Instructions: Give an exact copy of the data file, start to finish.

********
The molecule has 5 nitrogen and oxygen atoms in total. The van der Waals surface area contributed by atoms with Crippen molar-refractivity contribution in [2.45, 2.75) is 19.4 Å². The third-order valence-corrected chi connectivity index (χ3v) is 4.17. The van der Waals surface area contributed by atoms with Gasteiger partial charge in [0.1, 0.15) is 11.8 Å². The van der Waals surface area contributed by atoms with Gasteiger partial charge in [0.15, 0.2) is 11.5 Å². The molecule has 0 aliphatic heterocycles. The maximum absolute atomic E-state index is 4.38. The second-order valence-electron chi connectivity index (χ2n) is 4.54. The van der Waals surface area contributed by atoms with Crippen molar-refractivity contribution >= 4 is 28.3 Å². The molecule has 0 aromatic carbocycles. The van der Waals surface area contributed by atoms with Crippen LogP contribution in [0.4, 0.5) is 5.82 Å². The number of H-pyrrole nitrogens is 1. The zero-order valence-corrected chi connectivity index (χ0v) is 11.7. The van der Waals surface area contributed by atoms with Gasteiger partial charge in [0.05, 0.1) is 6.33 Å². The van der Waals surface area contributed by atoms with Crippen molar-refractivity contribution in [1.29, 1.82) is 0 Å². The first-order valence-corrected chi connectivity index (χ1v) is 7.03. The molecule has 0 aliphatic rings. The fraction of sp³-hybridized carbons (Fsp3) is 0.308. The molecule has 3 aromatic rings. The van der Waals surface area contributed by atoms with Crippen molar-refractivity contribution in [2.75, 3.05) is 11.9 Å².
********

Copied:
The molecule has 5 nitrogen and oxygen atoms in total. The van der Waals surface area contributed by atoms with Crippen molar-refractivity contribution in [2.45, 2.75) is 19.4 Å². The third-order valence-corrected chi connectivity index (χ3v) is 4.17. The van der Waals surface area contributed by atoms with Gasteiger partial charge in [0.1, 0.15) is 11.8 Å². The van der Waals surface area contributed by atoms with Gasteiger partial charge in [0.15, 0.2) is 11.5 Å². The molecule has 0 aliphatic heterocycles. The maximum absolute atomic E-state index is 4.38. The second-order valence-electron chi connectivity index (χ2n) is 4.54. The van der Waals surface area contributed by atoms with Crippen molar-refractivity contribution >= 4 is 28.3 Å². The molecule has 0 aromatic carbocycles. The van der Waals surface area contributed by atoms with Crippen LogP contribution in [0.4, 0.5) is 5.82 Å². The number of H-pyrrole nitrogens is 1. The zero-order valence-corrected chi connectivity index (χ0v) is 11.7. The van der Waals surface area contributed by atoms with Gasteiger partial charge in [0.05, 0.1) is 6.33 Å². The van der Waals surface area contributed by atoms with Crippen molar-refractivity contribution in [1.29, 1.82) is 0 Å². The first-order valence-corrected chi connectivity index (χ1v) is 7.03. The molecule has 0 aliphatic rings. The fraction of sp³-hybridized carbons (Fsp3) is 0.308. The molecule has 3 aromatic rings. The van der Waals surface area contributed by atoms with Crippen molar-refractivity contribution in [2.75, 3.05) is 11.9 Å².